PDs and Private Lawyers: Last Thoughts

I’ve been on a tear about Hartley, R.D., et. al.’s Do you get what you pay for?

Aside from their sloppy writing and questionable conclusions, the collaborators wrote a couple of things that really ticked me off.

First, they consistently wrote about what happens to human beings in a criminal courthouse as “case processing,” as in:

Public defenders, like prosecutors and judges, want to ensure the smooth and efficient processing of cases.

That’s downright libelous to all of the ethical and conscientious public defenders who, rather than wanting to ensure the smooth and efficient processing of cases, want to make it as difficult as possible for the state to put their clients into boxes. We’re not making Soylent Green, we’re fighting for souls. Some prosecutors and judges may think of what they do as case processing, but nobody who shares that view is welcome at the counsel table with me.

Second, the authors also wrote several times about “the courtroom workgroup,” as in:

The idea of a courtroom workgroup model of negotiated justice is further supported by the results of the analyses partitioned by disposition type.

and

Some of the criticism of public defense counsel focuses on their non-adversarial relationship with other members of the courtroom workgroup.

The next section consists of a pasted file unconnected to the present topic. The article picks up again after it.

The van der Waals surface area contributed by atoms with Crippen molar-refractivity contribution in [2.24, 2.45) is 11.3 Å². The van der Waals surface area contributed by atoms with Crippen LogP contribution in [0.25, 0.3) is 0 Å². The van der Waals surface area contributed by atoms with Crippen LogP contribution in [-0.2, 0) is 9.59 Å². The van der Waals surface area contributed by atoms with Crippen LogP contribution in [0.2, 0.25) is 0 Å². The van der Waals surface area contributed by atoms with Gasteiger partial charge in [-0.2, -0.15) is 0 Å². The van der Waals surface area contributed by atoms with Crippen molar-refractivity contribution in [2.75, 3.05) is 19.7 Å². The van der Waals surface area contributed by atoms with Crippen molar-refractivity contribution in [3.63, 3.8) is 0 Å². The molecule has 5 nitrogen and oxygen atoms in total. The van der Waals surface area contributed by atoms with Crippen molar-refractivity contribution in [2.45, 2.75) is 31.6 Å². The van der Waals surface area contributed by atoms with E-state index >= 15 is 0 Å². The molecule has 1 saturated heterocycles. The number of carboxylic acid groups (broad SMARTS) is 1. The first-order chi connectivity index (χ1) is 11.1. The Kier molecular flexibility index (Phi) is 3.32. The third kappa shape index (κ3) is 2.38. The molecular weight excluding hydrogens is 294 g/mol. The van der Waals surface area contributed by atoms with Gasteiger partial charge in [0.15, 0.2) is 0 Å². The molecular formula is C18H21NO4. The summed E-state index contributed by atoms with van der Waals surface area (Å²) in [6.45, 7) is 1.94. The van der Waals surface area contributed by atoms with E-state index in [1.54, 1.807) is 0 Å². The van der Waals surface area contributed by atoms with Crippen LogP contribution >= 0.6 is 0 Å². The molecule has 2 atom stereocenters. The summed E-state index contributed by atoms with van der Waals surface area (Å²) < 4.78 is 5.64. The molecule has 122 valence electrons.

You better believe it. Relationships can be friendly, but ours is an adversary system, and any lawyer who thinks he belongs to a “workgroup” with his adversaries is no friend of the Sixth Amendment, and no friend of mine. May posterity forget you were our countrymen.

There are more than enough such lawyers in the private bar, like the federal criminal-defense lawyers who think that “everyone gets convicted anyway.” If you ignore acquittals and dismissals (of which they have none, because nobody ever wins by pleading guilty), they might seem to be doing well for their clients—metrics of the sort that Hartley and his colleagues focus on favor the lawyer whose version of advocacy requires knee pads and Vaseline. But such metrics and such lawyers ignore the fact that the more lawyers go along to get along, the more people get convicted of things the government couldn’t prove, and even of things the people didn’t do.

So to Hell with the courtroom workgroup, I say, and to Hell with the processing of human beings. And if you’re one of those “courtroom workgroup” “smooth and efficient processing of cases” criminal-defense lawyers that Hartley is talking about, you can go to Hell too.

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